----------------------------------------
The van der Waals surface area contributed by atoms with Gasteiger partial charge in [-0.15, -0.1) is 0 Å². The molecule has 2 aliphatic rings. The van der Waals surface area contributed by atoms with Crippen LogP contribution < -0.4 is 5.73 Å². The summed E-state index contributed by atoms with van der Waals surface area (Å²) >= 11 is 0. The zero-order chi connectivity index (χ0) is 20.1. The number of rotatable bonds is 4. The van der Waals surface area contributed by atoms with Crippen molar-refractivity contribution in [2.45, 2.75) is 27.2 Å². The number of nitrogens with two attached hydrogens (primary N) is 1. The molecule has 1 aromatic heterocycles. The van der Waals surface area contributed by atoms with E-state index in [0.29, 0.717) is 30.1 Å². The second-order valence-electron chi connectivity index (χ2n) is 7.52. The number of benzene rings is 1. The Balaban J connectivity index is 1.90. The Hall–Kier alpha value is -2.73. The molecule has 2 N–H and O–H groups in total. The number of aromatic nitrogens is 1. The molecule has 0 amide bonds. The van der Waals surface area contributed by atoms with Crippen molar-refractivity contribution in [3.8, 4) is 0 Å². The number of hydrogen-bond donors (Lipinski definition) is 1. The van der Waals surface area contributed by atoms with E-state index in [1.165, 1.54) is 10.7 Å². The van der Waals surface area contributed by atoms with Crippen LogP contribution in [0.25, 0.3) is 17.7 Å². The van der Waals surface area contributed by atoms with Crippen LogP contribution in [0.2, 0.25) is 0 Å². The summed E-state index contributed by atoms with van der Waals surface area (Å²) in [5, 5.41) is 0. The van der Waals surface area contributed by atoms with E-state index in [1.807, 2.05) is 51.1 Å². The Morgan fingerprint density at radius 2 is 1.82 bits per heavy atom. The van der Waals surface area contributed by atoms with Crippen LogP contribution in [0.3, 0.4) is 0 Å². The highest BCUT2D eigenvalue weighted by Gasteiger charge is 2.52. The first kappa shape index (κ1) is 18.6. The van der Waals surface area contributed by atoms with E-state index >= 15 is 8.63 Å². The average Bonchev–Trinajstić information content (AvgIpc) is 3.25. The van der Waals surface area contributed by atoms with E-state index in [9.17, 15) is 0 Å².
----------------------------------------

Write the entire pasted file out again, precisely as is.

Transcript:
The van der Waals surface area contributed by atoms with Gasteiger partial charge in [-0.15, -0.1) is 0 Å². The molecule has 2 aliphatic rings. The van der Waals surface area contributed by atoms with Crippen LogP contribution < -0.4 is 5.73 Å². The summed E-state index contributed by atoms with van der Waals surface area (Å²) >= 11 is 0. The zero-order chi connectivity index (χ0) is 20.1. The number of rotatable bonds is 4. The van der Waals surface area contributed by atoms with Crippen molar-refractivity contribution in [2.45, 2.75) is 27.2 Å². The number of nitrogens with two attached hydrogens (primary N) is 1. The molecule has 1 aromatic heterocycles. The van der Waals surface area contributed by atoms with E-state index in [0.29, 0.717) is 30.1 Å². The second-order valence-electron chi connectivity index (χ2n) is 7.52. The number of benzene rings is 1. The Balaban J connectivity index is 1.90. The Hall–Kier alpha value is -2.73. The molecule has 2 N–H and O–H groups in total. The number of aromatic nitrogens is 1. The molecule has 0 amide bonds. The van der Waals surface area contributed by atoms with Crippen molar-refractivity contribution in [3.8, 4) is 0 Å². The number of hydrogen-bond donors (Lipinski definition) is 1. The van der Waals surface area contributed by atoms with E-state index in [1.165, 1.54) is 10.7 Å². The van der Waals surface area contributed by atoms with Crippen LogP contribution in [0.25, 0.3) is 17.7 Å². The van der Waals surface area contributed by atoms with Crippen LogP contribution in [0.2, 0.25) is 0 Å². The summed E-state index contributed by atoms with van der Waals surface area (Å²) in [5, 5.41) is 0. The van der Waals surface area contributed by atoms with E-state index in [1.807, 2.05) is 51.1 Å². The Morgan fingerprint density at radius 2 is 1.82 bits per heavy atom. The van der Waals surface area contributed by atoms with Crippen LogP contribution in [0.3, 0.4) is 0 Å². The highest BCUT2D eigenvalue weighted by Gasteiger charge is 2.52. The first kappa shape index (κ1) is 18.6. The van der Waals surface area contributed by atoms with E-state index >= 15 is 8.63 Å². The average Bonchev–Trinajstić information content (AvgIpc) is 3.25. The van der Waals surface area contributed by atoms with E-state index in [9.17, 15) is 0 Å².